Touch Artist Milo Moiré, and She’ll Get Arrested
Milo Moiré invited strangers to reach into a reflective box and caress her breasts or vagina for 30 seconds. The British police were displeased.
In 2014, Milo Moiré burst onto the contemporary performance art scene with her provocative PlopEgg Painting: naked and squatting over a canvas outside Germany’s annual Art Cologne fair, the Swiss conceptual artist conceived an abstract painting by disgorging paint-filled eggs from her vagina.
Lest fair-goers mistake Moiré’s art for a burlesque show, the artist’s statement clarified that PlopEgg Painting was in fact a manifestation of “the creation [of] fear, the symbolic strength of the casual and the creative power of femininity.”
Two years later, Moiré continues to achieve fame by making a spectacle of herself under the guise of art, of course—most recently, with her Mirror Box performance, in which she invited strangers in Dusseldorf, Amsterdam, and London to reach into a reflective box and caress her breasts or vagina for 30 seconds.
Performing in London’s Trafalgar Square earlier this week, the artist was arrested for public indecency, spent 24 hours in a cell, and was given a “four-digit fine”—an apposite metric of success.
Following her release, Moiré told Dazed magazine that her arrest in London was indicative of the U.K.’s Brexit debate.
“The U.K. should remain in the EU,” she said, adding: “Europe is like a big family, in which you can’t choose the members and you prefer some more than the other [sic], but what Europe unites is the blood of freedom which flows in all. Keeping Great Britain in the EU makes this family stronger.”
As with all of her performances, Moiré captured Mirror Box on film. We see male and female passersby over age 18 engage Moiré—some timid, others smiling for the camera or creepily holding the artist’s gaze, which she meets with variously seductive and complacent expressions.
And that’s just the censored version. Viewers have to pay €8 to experience the performance piece in all its pornographic glory.
The titillating component of watching a conventionally attractive, naked woman allow strangers to grope her or flex her impressive kegel muscles in public evidently integral to Moiré’s message.
In her artist’s statement, Moiré explains the meaning behind Mirror Box:
“The audience’s reflection on the mirrored box simultaneously becomes a visual metaphor for the role reversal from voyeur to the object of view: a constant play of inversions analogous to our roles in the digital world.”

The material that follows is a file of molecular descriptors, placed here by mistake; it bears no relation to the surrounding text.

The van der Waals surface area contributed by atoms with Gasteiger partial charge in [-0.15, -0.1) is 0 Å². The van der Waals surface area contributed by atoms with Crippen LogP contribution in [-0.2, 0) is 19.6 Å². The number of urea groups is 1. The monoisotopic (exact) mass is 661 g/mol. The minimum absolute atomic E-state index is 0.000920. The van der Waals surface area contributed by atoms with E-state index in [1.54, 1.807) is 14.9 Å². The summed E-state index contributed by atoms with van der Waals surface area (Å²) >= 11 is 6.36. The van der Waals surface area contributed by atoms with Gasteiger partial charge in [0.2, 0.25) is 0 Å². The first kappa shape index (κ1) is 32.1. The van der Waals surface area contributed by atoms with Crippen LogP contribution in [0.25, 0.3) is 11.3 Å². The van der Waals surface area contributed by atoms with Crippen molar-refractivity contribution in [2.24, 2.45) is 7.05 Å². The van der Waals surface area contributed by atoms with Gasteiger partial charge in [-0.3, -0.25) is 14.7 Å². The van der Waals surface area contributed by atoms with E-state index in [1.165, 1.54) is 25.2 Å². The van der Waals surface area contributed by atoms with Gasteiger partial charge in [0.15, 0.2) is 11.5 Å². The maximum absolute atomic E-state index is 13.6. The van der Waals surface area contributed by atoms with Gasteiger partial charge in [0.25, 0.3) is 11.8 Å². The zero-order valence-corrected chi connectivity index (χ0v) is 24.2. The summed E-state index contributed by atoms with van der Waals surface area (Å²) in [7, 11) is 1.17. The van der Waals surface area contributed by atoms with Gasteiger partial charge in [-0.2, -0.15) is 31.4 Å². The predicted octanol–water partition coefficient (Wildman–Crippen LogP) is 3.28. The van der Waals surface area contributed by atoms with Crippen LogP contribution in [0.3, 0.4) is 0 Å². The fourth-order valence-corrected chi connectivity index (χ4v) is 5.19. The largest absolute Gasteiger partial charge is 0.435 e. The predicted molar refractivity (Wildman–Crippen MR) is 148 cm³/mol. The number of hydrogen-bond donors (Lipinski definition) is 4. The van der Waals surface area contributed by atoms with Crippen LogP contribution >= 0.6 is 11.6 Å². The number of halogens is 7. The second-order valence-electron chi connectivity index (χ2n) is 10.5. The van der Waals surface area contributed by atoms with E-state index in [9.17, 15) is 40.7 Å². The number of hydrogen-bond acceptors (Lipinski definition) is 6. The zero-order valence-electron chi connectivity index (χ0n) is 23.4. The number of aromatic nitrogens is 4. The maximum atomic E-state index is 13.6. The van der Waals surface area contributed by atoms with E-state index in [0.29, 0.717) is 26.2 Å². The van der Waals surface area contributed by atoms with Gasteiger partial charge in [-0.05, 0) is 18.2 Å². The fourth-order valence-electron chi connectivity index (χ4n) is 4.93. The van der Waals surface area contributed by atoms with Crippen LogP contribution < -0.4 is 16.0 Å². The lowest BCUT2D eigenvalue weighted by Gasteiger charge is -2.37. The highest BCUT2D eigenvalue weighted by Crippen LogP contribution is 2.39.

She also notes that Mirror Box was inspired by Valie Export’s Touch Cinema, a performance in 1968 wherein Export invited men and women on the street in Vienna to touch her breasts through a styrofoam box.
Moiré’s Mirror Box is thus an uninspiring replica of a performance that was somewhat groundbreaking for a feminist artist in the ’60s. Whether Moiré’s audience pondered the effect of the “digital world” that her piece references is unclear.
But Mirror Box, like PlopEgg Painting, has certainly attracted attention. This is arguably the only takeaway from contemporary performance art: it enables people like Moiré to orchestrate shocking, absurdist spectacles and call them “art.”
The more controversial the spectacle, the more attention it gets in person and online.
Indeed, since PlopEgg Painting, Moiré has come out with ever more provocative performances, including one titled Naked Selfie outside Art Basel last year, which involved posing nude with awkward or leering locals (shockingly, it was such a success that she performed it again in Dusseldorf and Paris, in front of the Eiffel Tower).
When these heavy-handed, pseudo-intellectual performances influence culture, it’s often because they inspire satire. Even performance art pioneers in the ’60s and ’70s were satirized (think The Great Gonzo smashing a rock while screaming “Art!” in an early season of Jim Henson’s The Muppets; or being booed during one of his performances and grumbling backstage, “What do these people know about art!”).
Among Moiré’s other notable performances is an underwater video piece, Fluid Ecstasy, which “presents a metaphysically ambivalent ambience that documents our prenatal state of becoming in the form of a visual metaphor,” according to the artist’s statement.
Alas, this viewer failed to grasp the “ambivalent ambience” of watching a perennially nude Moiré gliding above the ocean floor a la Brooke Shields in Blue Lagoon.